Overview: An aspiring actor struggles to pay for his children’s tuition and finds out his father is dying of cancer. Worldview Entertainment/Focus Features; 2014; Rated R; 106 Minutes.
An Unflattering Connection: When I was in my teens and early twenties, I had a friend who had a morbid fascination with predicting the more ceremonious aspects of his own death. The most common manifestation of this activity was in his telling anyone who would listen what songs he wished to be played at his funeral. I remember he did this once after an actual funeral for a family member of another friend. I also remember feeling very embarrassed for him, embarrassed because he could not recognize how self-centered he was in taking an actual tragedy and using it to shamelessly discuss something as petty as his own melodramatic musical tastes. I share this anecdote because I felt the exact same sense of embarrassment for Zach Braff no less than eight times during Wish I Was Here. There are plenty of opportunities for emotional resonance in this film. Namely, the scenes with Aidan (Braff) and his dying father (Mandy Patinkin). These exchanges should require nothing more than straightforward film technique to establish poignancy by way of basic human empathy, but each time the tinge of relate-able emotion starts to develop, Braff forces another musical cue, instructing the audience on what to feel and how hard to feel it, completely undercutting the shared personal emotion between his characters and his audience. It is embarrassing that Braff can’t focus his narrative perspective on real human tragedy as he instead makes it about his iPod playlist and his self-pitying manchild avatar’s identity crisis.
Not Without Merit: At times, Braff certainly displays a knack for arranging color and geometry within a frame, but given his insistence on holding center in both shot and story, all I’m really saying with that compliment is that he’s good at taking self portraits. This film’s greatest strength comes by way of two of its supporting performances. Patinkin is predictably effective as the dying father, and young Joey King stars as Aidan’s devoutly Jewish daughter. It’s a shame that Braff’s story is largely unconcerned with the sincerity that these two bring to their roles. That isn’t to say there isn’t some sincerity in the script penned by Braff and his brother Adam; there seems to be an element of familial truth all through this story. I believe there is honesty of intent and presentation in this movie (consider, for example, that this is Braff’s second film and his second about a struggling actor pathetically trying to find himself). I just find those honest contemplations to be laughable at their best, and disgustingly juvenile at their worst– the worst being when the movie senselessly includes a voiceover reading of “The Love Song of J. Alfred Prufrock” in the midst of a self-discovery camping trip, which, again, is taken by a 35 year old man worried about “who he is” while his father is dying.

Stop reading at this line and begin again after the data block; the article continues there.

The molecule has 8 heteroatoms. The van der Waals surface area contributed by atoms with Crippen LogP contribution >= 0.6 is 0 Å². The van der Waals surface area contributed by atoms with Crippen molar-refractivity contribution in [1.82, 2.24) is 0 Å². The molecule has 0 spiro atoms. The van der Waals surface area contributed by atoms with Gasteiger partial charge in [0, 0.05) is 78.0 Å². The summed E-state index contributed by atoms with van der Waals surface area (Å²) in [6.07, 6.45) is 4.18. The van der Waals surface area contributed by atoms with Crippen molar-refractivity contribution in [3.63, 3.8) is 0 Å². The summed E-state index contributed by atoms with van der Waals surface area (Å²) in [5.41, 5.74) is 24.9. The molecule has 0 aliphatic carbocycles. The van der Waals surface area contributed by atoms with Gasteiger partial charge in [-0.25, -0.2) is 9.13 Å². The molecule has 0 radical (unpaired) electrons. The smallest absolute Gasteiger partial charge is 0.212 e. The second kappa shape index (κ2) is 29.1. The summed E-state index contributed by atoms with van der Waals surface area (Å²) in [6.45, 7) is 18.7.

A Note About Funding: Braff funded this movie to the tune of millions by starting a campaign on the crowd-funding site Kickstarter. I’ll fight the urge to say anything critical about even an established and connected artist doing what is necessary to see his vision through. Good on him for making it work. But his written assertion that he funded his film this way to avoid “signing away all… artistic control” is self-inflated, garbage sales technique. This explanation suggests there is something fresh, edgy, or daring about this movie. There is not. It is wholly unoriginal, but, given the democratic nature of Kickstarter, it is exactly the elaborate, boring, extended music video that donators deserve. There was never evidence that Braff was capable of anything but that.